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Bad drinking habits

Discussion in 'Travel' started by Ofir_ISR, Aug 7, 2010.

  1. Ofir_ISR

    Ofir_ISR Loaded Pockets

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    No, it's not about alcohol, it's about water.
    I realized today that people just don't understand how vital it is to keep our body homeostasis.
    Today, an Australian tourist who rode his bike in Israel lost consciousness, he was evacuated with a helicopter to an Israeli hospital where the doctors are still fighting for his life. Its unknown what are his chances for surviving, but most likely the brain damage will be permanent. This reminds me a series of people who died because they thought they can outsmart the heat, a Brazilian tourists who climbed all the way to Messada and died at the top from a hyperthermia, an israeli who had a problem with his car, and walked on the road until he died from dehydration (both on the same day).

    Why do you ask? because he decided to bike in one of the hottest places, on maybe the hottest day this year. How hot is it? 45 Celsius degrees in the shade (113F).
    Even worst, he biked on a highway, where the road is hot enough to give you a second degree burn if you touch it for more than a minute, that road catches thermal energy from the sun, and constantly emits it.

    But worst of all - his greatest mistake was that he was not prepared.

    I noticed it's not a tourists-only mistake, but a matter of education and knowledge, and many Israelis don't understand it either. I represent to you:

    How to face the heat.
    Or, how not to pass out when it gets over 42 degrees


    How does it feel when the air is hotter than your body (over 37 C)? If you Ever put you hand into an oven you know that feeling, only this time it's for hours, and all around your body.

    The 2 most common reasons for fainting in hot, dry environments are dehydration, and hyperthermia. Unfortunately I don't know much about hyperthermia, but really the best thing you can do is to cool the person's body and call for help. As for dehydration:

    One of the most effective ways of the body to keep itself cool (below 37.5 C) is sweating. The idea in sweating is to allow water on the skin to absorb the thermal energy, evaporate and discharge that energy slowly, away from the body. In extreme heat an adult man can sweat up to 2 liters every hour.
    We also loose water through urine. Lucky us, our body produces a hormone that delays the urination when there is a lack of water in the body. We are even more lucky, because we can tell how long our body produced that hormone through the color of the urine, the yellower it is, the more water our body needs. This is the best way to see the upcoming dehydration, and to prevent it at it's early stages.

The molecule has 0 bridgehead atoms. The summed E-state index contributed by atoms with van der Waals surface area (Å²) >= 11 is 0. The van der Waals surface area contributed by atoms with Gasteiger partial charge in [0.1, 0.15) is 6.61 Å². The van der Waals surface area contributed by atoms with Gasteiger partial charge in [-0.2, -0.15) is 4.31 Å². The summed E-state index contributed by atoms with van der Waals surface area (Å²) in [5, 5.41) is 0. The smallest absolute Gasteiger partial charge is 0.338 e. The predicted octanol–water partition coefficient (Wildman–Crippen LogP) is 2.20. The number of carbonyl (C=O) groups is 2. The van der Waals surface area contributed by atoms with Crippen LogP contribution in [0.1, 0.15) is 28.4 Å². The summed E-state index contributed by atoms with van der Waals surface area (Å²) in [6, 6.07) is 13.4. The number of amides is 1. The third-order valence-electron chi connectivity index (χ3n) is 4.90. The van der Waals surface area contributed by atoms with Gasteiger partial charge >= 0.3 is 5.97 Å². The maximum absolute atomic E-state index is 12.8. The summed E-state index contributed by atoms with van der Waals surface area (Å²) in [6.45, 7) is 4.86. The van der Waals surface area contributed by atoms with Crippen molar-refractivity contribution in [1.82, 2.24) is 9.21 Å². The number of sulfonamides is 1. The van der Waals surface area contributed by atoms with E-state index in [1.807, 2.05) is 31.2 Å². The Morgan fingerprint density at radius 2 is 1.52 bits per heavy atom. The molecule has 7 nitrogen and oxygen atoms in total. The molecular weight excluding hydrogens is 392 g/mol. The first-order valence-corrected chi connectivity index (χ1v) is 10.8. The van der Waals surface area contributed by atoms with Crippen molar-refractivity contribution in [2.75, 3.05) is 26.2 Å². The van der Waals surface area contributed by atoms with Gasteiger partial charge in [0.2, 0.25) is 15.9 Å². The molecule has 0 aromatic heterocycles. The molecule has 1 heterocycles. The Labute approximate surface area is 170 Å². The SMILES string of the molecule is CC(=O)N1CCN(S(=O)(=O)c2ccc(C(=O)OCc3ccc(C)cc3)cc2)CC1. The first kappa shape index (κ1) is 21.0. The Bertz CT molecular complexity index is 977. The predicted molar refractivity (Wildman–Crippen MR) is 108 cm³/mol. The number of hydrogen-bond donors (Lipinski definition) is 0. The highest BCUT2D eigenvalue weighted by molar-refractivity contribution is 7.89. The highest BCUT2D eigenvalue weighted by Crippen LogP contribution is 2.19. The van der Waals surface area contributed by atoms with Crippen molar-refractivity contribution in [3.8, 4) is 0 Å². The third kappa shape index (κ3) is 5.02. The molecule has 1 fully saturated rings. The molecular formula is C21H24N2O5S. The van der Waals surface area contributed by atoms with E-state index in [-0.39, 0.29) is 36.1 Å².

Dehydration stages:
    Stage 1: <5% [2 -3 liters less than the normal]. Symptoms: redness, thirst, tachycardia ( heart rate higher than normal), dry feeling in the throat, mouth and eyes, the tongue loses it's color.

    This is the most crucial stage, most of the people ignore it, think that the few sips it takes to calm their thirst are enough, and pay the price.

    Stage 2: 5%-8% [4 - 5 liters less than the normal]. Symptoms: Dizziness, headache, nausea.

    This is the worst stage, usually people don't feel thirsty and assume that their pills will solve their problems that look completely normal. They constantly ignore the basic fact that their body loses water faster than it's used to consume, their own feeling of thirst fools them. They drink by how thirsty they are, not by how much water they have lost. Sometimes they would have difficulties to drink, you have to give them water slowly.

    Stage 3: 8%-11% [6-7 liters less than the normal]. Symptoms: Vomiting, weakness, very dry mouth, very high heart rate, the skin becomes dry, pale and inflexible.

    At that point people around the person usually realize what happened, you would have to Put him in a cold place and help him cooling his body so he won't have to sweat a lot. Slowly give him water. most likely he won't be able to continue any physical activity.

    Stage 4: >11% [Over 7 liters less than the normal]. Symptoms: Hallucination, immobility, problems with hearing and seeing, loss of consciousness and finally hyperthermia.

    Reminder: The amount of water in your body is 75% of your weight.

    If, you are like our poor Australian tourist who traveled alone, or the people around you were not aware of your situation - you would get into this stage. usually it's too late to help someone at this stage, the best you can do is call for an emergency service, as he won't drink and the only way to give him water is through IV therapy.

    So, our lessons about dehydration:
    Don't ignore the signs your body gives you - if you have a headache 95% it's a dehydration.

    Don't just calm your thirst, drink as much as you think your body needs - it can easily get to 1 liter in an hour.

    Notice you urine, while it's a great way to loose water, it makes you aware of your need for water.